Montessori Summer — Space
This summer, we’re reminded that Montessori lives outside the walls of the classroom, Montessori is a philosophy, Montessori is a lifestyle.
We’re highlighting one way each episode of the podcast (did you know we have a podcast? Click here to subscribe through iTunes, or listen at the bottom of the post!) to bring Montessori home. This week, we’re talking about Spaces.
In Montessori, we call the classroom, a Prepared Environment. This shared space, designed with this group of children in mind, with tools and materials ready for them to use, the right size, at the right height, just for you.
What’s one space at home that could use a bit of “preparation?” It’s natural to want to do an overhaul, it’s appealing to change everything at once, to make big changes. If that’s what you’re ready for and that’s what works for your family, fantastic! But we’d encourage you to start small, one small area, since small changes are easier to stay consistent, and lead to habits and big changes over time.
One area that comes to mind is the kitchen. We’re often called upon to help children with simple tasks they’re very capable of doing themselves, such as getting a drink of water, or finding a healthful snack. Maybe a drawer in the refrigerator at a child’s height could be available to children whenever they need, with snacks you’ve already decided (this is the “prepared” part of the Prepared Environment!) would be okay to have at any time, maybe small cheeses and fruits and veggies. Or maybe it’s seemingly constant drinks of water that are needed. Is there a place, a low cupboard or table, where a pitcher or water dispenser with a spigot and a few cups could be placed so a child could help themselves when the need arises? Perhaps this need could be met with something as simple as finding a sturdy step stool, so a child can reach the cups and the faucet.
Another space that tends to creep out of order is a play area. Anyone who has or who has been a child knows the intense pain that comes with stepping on just another Lego brick or Barbie shoe! They really do find their way all over the place!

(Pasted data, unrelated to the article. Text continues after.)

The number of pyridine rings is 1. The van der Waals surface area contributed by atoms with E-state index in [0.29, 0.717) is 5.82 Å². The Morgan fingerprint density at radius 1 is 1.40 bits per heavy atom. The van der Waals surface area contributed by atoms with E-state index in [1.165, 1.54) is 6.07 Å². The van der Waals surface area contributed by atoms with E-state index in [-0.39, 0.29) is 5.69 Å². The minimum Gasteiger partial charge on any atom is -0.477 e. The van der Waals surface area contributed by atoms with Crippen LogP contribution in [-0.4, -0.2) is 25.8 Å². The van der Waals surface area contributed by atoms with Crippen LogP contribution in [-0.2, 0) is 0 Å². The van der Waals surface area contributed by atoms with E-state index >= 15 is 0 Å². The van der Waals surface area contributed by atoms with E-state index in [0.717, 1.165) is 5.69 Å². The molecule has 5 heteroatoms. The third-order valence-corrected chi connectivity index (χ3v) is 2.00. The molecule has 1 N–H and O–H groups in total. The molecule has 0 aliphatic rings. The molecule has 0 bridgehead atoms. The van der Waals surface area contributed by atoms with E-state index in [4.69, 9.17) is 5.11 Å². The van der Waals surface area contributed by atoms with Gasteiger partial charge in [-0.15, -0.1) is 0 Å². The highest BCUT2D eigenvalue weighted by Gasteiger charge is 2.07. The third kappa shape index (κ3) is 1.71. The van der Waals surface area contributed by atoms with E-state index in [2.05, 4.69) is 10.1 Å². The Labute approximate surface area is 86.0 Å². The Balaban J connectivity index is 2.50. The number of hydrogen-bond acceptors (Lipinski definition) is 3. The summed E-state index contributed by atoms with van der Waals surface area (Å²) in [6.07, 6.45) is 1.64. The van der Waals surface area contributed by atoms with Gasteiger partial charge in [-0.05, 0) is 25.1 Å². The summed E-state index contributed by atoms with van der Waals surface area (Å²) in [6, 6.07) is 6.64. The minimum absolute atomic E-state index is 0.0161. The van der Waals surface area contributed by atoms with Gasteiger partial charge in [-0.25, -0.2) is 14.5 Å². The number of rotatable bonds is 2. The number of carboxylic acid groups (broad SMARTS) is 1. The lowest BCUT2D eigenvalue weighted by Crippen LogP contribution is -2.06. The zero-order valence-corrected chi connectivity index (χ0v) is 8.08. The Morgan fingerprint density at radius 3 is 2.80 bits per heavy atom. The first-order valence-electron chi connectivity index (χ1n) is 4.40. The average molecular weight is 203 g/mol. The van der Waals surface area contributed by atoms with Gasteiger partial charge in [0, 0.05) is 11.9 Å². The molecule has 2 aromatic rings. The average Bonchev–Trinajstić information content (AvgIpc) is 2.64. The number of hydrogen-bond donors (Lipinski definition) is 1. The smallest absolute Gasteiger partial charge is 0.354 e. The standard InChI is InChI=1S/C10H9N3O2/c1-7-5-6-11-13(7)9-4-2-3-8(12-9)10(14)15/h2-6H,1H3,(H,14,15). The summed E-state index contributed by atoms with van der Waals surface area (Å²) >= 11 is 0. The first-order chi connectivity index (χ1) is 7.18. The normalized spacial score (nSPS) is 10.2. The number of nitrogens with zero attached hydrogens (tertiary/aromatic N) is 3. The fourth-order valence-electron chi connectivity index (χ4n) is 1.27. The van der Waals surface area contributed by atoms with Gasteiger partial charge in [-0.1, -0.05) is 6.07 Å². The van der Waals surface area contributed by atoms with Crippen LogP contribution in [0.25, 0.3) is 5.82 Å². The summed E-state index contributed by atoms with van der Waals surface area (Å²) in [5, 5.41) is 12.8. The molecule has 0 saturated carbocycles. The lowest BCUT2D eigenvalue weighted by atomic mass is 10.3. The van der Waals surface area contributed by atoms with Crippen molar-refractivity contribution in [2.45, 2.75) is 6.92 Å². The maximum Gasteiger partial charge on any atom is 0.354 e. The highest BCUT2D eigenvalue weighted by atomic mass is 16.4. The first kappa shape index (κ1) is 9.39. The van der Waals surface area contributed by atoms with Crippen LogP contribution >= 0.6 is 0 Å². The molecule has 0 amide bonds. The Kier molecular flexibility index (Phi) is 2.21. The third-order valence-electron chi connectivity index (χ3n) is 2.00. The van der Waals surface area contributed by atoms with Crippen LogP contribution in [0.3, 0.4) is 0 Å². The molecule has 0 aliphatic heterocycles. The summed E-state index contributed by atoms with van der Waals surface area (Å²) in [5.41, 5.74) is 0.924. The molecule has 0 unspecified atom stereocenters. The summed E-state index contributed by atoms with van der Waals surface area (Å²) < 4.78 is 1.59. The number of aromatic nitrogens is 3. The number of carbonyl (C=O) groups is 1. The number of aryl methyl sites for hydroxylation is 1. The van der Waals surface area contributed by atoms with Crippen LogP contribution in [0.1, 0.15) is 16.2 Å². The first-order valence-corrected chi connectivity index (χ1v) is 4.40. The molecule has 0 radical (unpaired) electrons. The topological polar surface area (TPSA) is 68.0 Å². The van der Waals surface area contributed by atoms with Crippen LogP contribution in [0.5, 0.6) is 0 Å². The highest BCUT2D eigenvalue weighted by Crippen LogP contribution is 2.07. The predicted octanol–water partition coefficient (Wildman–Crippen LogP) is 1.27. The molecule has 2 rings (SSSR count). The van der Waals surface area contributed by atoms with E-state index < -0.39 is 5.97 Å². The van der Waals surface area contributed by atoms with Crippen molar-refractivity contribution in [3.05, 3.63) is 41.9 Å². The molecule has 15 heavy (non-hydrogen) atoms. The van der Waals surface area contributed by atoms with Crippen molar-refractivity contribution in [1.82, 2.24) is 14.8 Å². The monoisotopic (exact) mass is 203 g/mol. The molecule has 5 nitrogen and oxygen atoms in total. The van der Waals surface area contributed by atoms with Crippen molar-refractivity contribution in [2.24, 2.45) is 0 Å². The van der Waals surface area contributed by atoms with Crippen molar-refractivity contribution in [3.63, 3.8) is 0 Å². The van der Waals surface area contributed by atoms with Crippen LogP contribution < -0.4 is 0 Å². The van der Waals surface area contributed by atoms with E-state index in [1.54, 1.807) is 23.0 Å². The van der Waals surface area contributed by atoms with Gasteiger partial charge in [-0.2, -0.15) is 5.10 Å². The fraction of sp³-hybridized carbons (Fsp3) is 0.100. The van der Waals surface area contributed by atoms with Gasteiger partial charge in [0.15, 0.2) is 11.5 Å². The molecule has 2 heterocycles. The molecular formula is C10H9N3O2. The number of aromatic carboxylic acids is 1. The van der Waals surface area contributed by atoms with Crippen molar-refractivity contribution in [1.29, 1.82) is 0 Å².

In the classroom, we display materials in boxes, on trays, or in baskets. Toys magically never seem to fit back in the cardboard or plastic box they came in, no matter how hard we try! Even a slightly larger shoebox can be repurposed to hold a toy and accompanying accessories, and if there’s a container to hold it, items are more likely to be gathered and tucked away.
In the same vein, materials in the classroom have a “home,” a place where they can be found on the shelf, where they’re always returned when a child is finished using them. This is a tool that translates beautifully to home! Is there a space, maybe a low shelf, that could be used to display a selection of the toys a child has available to them? Other items could be stored away, maybe in a less-used closet or garage, and rotated periodically.
Limiting selection often means children play for longer, with greater creativity and imagination, with the choices available to them, rather than bouncing from toy-to-toy. Additionally, if everything ends up getting used at once, as sometimes happens, it’s not unmanageable to tidy up, independently or with help!
Along with having a tidy way to display work, sometimes having a work space helps children to be independent and organized at home. This can be a small table and chairs, similar to what we have in the classroom, or could just as easily be a low coffee table or a small rug — a clean or new entryway rug or bathmat works beautifully! This is an area where a child can work to their heart’s content, and then is a gentle reminder that they still have something to put away before selecting something new.
One last suggestion is the bathroom. Providing a small hamper means that clothing might not end up on the floor at the end of the day, and a low hook gives a towel half a chance of being hung up when it’s served its purpose.
This is certainly not the limit of what can be implemented! These are just common areas where families see dramatic benefits with not a great deal of effort. Of course, each family situation is unique, and these are just a few ideas to start. Maybe they help you think of something that would work even better for your family! We don’t intend these suggestions to be onerous, or expensive; we hope they’re convenient, simple, and dovetail easily into family life, and even help make things a bit easier.
Follow along on the blog or with the podcast over the summer, and please keep us posted on how things are working (or not!) for your family. As always, we’re here to help!
Written by:Charlotte Snyder